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Articles

Positive Horsemanship with Pricilla Tooley


2021/01/02


A funny moment when the mare ,who had been distracted, began to connect and engage with me. (photo by Addison Blake)

Using scratches as a reward during a training session. (photo by Natasja Kraska)
By Dr. Lisa Manning and Marcus Manning

Horse trainer Priscilla Tooley was unexpectedly directed on a career-changing path in positive horsemanship using clicker training by a “shut down” dressage horse and an agility dog trainer.

Tooley was inspired by Karen Pryor’s book, Don’t Shoot the Dog. In the book, Pryor explains the underlying principles of behavioral training and gives examples of how this method can be applied to virtually any situation. She tells how to shape behavior without yelling, threats, punishment, or other negative cues. The book had been introduced to her by a co-worker who trained agility dogs, and Tooley believed that the positive training method would serve horses well, too.

Tooley decided to go through the clicker training using three of her own horses. Her dressage horse had been “shut-down,” and she said it took some work to re-build his enthusiasm. Tooley’s initial clicker training education came through interaction, videos, phone calls, and on-line courses.

Tooley is expanding her expertise. “Applied behavior analysis is a niche that is not well filled in the horse world and I am working towards bridging this gap.” She is currently pursuing certification through the International Association of Animal Behavior Consultants (IAABC). Certification involves mentorship and over 400 case study hours.  IAABC seeks to standardize the practice of animal behavior consulting and to provide evidence-based education. IAABC certifications are the most rigorous in the field, so “for instructors to obtain these qualifications is important for teaching and riding certifications,” she said.

Tooley explained her experience with these training techniques:  “The use of clicker training has had a profound effect on me and the horses I’ve trained.  Since I began using clicker training in 2008, my timing and feel have improved tenfold, and I’ve seen countless horses go from being shutdown to enthusiastic learners.  I have come to view clicker training as a powerful tool in my toolbox. However, I think it is important to know that you cannot fix every horse with the use of clicker training alone.”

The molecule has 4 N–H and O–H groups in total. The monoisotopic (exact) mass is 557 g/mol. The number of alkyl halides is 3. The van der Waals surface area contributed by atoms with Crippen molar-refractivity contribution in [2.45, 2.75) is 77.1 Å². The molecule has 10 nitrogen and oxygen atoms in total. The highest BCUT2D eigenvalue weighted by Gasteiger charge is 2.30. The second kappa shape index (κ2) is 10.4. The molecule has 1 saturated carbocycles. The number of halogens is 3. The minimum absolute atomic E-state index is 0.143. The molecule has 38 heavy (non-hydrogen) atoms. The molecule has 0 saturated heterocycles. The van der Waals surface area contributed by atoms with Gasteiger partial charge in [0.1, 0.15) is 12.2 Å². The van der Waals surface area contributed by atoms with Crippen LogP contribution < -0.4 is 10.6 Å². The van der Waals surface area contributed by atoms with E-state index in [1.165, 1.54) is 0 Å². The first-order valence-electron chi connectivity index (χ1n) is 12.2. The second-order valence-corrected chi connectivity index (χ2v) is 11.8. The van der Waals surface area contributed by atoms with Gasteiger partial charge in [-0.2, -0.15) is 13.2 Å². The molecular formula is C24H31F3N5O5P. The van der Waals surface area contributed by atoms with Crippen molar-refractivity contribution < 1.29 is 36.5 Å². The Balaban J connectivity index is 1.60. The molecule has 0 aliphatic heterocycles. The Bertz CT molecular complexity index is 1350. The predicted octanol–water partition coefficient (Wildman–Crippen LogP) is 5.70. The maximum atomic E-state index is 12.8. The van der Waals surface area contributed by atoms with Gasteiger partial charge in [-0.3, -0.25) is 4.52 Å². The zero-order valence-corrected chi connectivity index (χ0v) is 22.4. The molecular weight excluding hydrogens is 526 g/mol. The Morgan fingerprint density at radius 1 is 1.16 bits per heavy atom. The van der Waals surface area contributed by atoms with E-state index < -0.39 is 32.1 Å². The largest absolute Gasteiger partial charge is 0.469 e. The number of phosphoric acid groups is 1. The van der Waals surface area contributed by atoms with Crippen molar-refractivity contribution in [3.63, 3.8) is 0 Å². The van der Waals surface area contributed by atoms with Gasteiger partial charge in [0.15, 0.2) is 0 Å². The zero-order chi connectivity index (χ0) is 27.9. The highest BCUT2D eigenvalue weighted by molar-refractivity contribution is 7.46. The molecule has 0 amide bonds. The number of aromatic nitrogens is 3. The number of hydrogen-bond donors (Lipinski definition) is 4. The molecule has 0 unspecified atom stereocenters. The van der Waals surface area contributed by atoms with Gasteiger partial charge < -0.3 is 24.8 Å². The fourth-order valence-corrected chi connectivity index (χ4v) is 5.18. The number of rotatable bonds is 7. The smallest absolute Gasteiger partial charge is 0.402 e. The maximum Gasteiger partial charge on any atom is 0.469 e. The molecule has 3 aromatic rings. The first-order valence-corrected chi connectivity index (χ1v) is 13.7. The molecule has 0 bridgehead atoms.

She finds that there is both curiosity and skepticism about this approach. “Most people in the clicker training community would call me a ‘combination trainer.’ This simply means that I use both positive and negative reinforcement,” she explained.

Her goal is to provide a bridge with training already in place and incorporate clicker training with what they are already doing through another method. Tooley says, “Horses are intelligent beings; this is never more evident than when you pick up a clicker.” Through her combined methods, she wants to give riders the understanding of the why and how behind all training methods.

Tooley’s riding background is in reining and she has over 20 years experience in both Western and English disciplines. She has been greatly influenced by Warwick Schiller, who, by the way, has great training videos. She learned a classical approach to riding in an internship in 2019 with McKrell and Christian Baier at Global Equestrian, aka Southern Blues Equestrian, in Collierville, Tennessee. She now works with horses at Chubby Acres Ranch in Byhalia, Mississippi, and continues to build her own community in this work.

Tooley is currently helping her friend Natasja Kraska with her young horse Navarro. Kraska is a Grand Prix dressage rider with a background in classical dressage. She is also a certified riding instructor and has trained with Anja Beran in Germany.

Kraska explains, “My horse, Navarro, was well prepared for ridden work, but I was having trouble keeping his attention.  As we started our ridden work, we used clicker training and target training to get the first few steps at the walk and then the trot. Priscilla was able to help me to understand what Navarro needed and she used simple, low stress solutions that kept him happy in the process. Priscilla’s timing in all of this is impeccable! Our connection is getting stronger every day and I have really enjoyed learning more about this way of training.”

Tooley gives a caveat: “Clicker training will only work as well as the skill of the trainer using it. But if used correctly, it can clear up communication problems and enhance motivation and connection. Picking up a clicker doesn’t mean you can’t say no, and it doesn’t mean you’ll be clicking and treating for the same thing forever. It’s a skill that takes practice and dedication, and has huge rewards.”

Tooley suggests that “if you want to learn more, take a course and get some hands-on help.” She offers some additional suggested resources, such as, “Georgia Bruce, Alexandra Kurland, Mustang Maddy, Connection Training, and others to help get you started.”

Find out more about Pricilla Tooley’s training at: https://pgthorsemanship.com. There you can read about clicker training on her blog.

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